Once your seam allowances are defined, line the fabric up to the cardboard, making sure the outer fabric wraps around the cardboard edges to the inside, and the inner fabric remains to the inside and only covers the inside. Cut a piece of fusible web for each of the three sides of the first flap. Using pins to hold them in place, you’ll put the fusible web over the outer fabric seam allowance and under the inside fabric edge.
Follow the instructions on the fusible web package to make sure that your iron is set to the correct temperature and that it is sealed to the fabric properly. I used Stitch Witchery which requires the use of a damp press cloth.
Before fusing anything to the lid, tape the sides together with masking tape on the outside of the lid. This is to keep the fusible web from sticking straight to the tape, as you’ll be fusing the lid fabric on the inside of the lid. You’ll follow the above instructions to cover the lid with fabric as well, making sure to fuse on the inside flaps of the lid.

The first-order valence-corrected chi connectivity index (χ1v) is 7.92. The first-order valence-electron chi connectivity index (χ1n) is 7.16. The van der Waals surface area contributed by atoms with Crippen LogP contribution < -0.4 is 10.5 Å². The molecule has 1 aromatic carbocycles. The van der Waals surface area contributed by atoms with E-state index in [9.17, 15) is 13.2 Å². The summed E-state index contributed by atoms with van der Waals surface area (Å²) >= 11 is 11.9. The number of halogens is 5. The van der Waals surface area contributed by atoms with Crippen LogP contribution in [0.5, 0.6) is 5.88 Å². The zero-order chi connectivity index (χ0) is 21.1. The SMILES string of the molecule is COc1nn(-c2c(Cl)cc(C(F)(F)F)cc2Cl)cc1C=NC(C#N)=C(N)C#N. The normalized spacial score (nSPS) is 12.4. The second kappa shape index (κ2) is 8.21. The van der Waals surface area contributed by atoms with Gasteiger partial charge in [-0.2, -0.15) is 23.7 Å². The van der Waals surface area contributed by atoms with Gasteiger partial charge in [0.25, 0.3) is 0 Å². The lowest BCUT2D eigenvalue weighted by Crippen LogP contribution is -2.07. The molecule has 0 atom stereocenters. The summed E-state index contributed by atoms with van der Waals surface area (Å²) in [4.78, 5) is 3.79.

How to Embellish Your Gift Box
You can be creative with this part. Feel free to deviate from the instructions here!
Cut a 3″ piece of ribbon. Glue it to an inside flap by putting a glue dot on each end, leaving the center free. Allow the glue to dry. You can slip a wallet size photo, tickets, or a note in here now. Iron-on patches can be adhered to the outside or the inside of the box once the fabric is attached. You can also glue or sew beads or findings to the outside or inside of the box to personalize it. Not good at beadwork? That’s okay! You can buy pre-beaded trims and motifs at your local fabric or craft store. They’ll easily attach with fabric glue, which dries clear.